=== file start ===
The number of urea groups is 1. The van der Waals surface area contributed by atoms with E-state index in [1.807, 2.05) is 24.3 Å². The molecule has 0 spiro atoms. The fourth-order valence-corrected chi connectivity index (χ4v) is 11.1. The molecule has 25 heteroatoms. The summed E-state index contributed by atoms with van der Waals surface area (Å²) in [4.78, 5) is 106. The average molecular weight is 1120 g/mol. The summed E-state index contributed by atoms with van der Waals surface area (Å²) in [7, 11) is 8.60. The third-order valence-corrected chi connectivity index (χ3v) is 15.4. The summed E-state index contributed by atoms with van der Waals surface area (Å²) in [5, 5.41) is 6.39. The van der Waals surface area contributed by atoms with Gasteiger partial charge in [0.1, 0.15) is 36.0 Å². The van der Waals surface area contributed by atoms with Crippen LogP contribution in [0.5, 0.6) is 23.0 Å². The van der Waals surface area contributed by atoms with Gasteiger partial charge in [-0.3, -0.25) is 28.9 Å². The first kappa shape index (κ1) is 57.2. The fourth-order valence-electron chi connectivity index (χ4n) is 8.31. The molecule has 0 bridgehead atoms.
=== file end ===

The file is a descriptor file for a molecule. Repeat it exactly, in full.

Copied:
The number of urea groups is 1. The van der Waals surface area contributed by atoms with E-state index in [1.807, 2.05) is 24.3 Å². The molecule has 0 spiro atoms. The fourth-order valence-corrected chi connectivity index (χ4v) is 11.1. The molecule has 25 heteroatoms. The summed E-state index contributed by atoms with van der Waals surface area (Å²) in [4.78, 5) is 106. The average molecular weight is 1120 g/mol. The summed E-state index contributed by atoms with van der Waals surface area (Å²) in [7, 11) is 8.60. The third-order valence-corrected chi connectivity index (χ3v) is 15.4. The summed E-state index contributed by atoms with van der Waals surface area (Å²) in [5, 5.41) is 6.39. The van der Waals surface area contributed by atoms with Gasteiger partial charge in [0.1, 0.15) is 36.0 Å². The van der Waals surface area contributed by atoms with Crippen LogP contribution in [0.5, 0.6) is 23.0 Å². The van der Waals surface area contributed by atoms with Gasteiger partial charge in [-0.3, -0.25) is 28.9 Å². The first kappa shape index (κ1) is 57.2. The fourth-order valence-electron chi connectivity index (χ4n) is 8.31. The molecule has 0 bridgehead atoms.